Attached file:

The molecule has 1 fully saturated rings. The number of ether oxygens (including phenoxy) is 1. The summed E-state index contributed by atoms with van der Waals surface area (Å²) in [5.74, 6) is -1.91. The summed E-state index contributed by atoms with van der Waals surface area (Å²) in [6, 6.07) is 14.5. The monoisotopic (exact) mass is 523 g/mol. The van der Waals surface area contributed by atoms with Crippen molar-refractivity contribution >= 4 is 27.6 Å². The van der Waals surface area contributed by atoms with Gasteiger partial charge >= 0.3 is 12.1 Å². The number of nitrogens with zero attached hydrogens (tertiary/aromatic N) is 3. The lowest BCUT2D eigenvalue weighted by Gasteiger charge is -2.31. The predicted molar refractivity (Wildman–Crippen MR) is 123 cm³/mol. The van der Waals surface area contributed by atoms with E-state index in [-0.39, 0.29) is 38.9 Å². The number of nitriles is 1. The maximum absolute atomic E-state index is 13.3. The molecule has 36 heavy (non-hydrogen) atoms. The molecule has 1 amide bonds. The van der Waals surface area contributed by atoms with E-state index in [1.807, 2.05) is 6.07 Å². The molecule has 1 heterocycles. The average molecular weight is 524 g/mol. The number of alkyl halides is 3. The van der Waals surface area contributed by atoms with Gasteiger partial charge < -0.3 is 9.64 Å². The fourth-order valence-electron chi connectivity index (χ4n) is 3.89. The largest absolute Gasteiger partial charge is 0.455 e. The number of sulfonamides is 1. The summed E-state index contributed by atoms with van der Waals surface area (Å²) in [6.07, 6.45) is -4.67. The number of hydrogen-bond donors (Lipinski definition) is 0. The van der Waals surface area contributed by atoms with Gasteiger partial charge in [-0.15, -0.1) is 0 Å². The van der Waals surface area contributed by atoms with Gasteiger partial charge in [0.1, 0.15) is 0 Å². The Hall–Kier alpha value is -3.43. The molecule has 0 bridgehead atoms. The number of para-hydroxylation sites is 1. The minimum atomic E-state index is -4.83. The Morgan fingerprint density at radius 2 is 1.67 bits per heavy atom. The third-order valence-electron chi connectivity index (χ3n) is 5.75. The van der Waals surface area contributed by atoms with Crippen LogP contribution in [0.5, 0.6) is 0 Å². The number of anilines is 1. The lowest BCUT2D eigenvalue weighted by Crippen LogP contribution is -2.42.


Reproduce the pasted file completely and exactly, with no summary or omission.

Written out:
The molecule has 1 fully saturated rings. The number of ether oxygens (including phenoxy) is 1. The summed E-state index contributed by atoms with van der Waals surface area (Å²) in [5.74, 6) is -1.91. The summed E-state index contributed by atoms with van der Waals surface area (Å²) in [6, 6.07) is 14.5. The monoisotopic (exact) mass is 523 g/mol. The van der Waals surface area contributed by atoms with Crippen molar-refractivity contribution >= 4 is 27.6 Å². The van der Waals surface area contributed by atoms with Gasteiger partial charge >= 0.3 is 12.1 Å². The number of nitrogens with zero attached hydrogens (tertiary/aromatic N) is 3. The lowest BCUT2D eigenvalue weighted by Gasteiger charge is -2.31. The predicted molar refractivity (Wildman–Crippen MR) is 123 cm³/mol. The van der Waals surface area contributed by atoms with E-state index in [-0.39, 0.29) is 38.9 Å². The number of nitriles is 1. The maximum absolute atomic E-state index is 13.3. The molecule has 36 heavy (non-hydrogen) atoms. The molecule has 1 amide bonds. The van der Waals surface area contributed by atoms with E-state index in [1.807, 2.05) is 6.07 Å². The molecule has 1 heterocycles. The average molecular weight is 524 g/mol. The number of alkyl halides is 3. The van der Waals surface area contributed by atoms with Gasteiger partial charge < -0.3 is 9.64 Å². The fourth-order valence-electron chi connectivity index (χ4n) is 3.89. The largest absolute Gasteiger partial charge is 0.455 e. The number of sulfonamides is 1. The summed E-state index contributed by atoms with van der Waals surface area (Å²) in [6.07, 6.45) is -4.67. The number of hydrogen-bond donors (Lipinski definition) is 0. The van der Waals surface area contributed by atoms with Gasteiger partial charge in [-0.15, -0.1) is 0 Å². The van der Waals surface area contributed by atoms with Gasteiger partial charge in [0.1, 0.15) is 0 Å². The Hall–Kier alpha value is -3.43. The molecule has 0 bridgehead atoms. The number of para-hydroxylation sites is 1. The minimum atomic E-state index is -4.83. The Morgan fingerprint density at radius 2 is 1.67 bits per heavy atom. The third-order valence-electron chi connectivity index (χ3n) is 5.75. The van der Waals surface area contributed by atoms with Crippen LogP contribution in [0.5, 0.6) is 0 Å². The number of anilines is 1. The lowest BCUT2D eigenvalue weighted by Crippen LogP contribution is -2.42.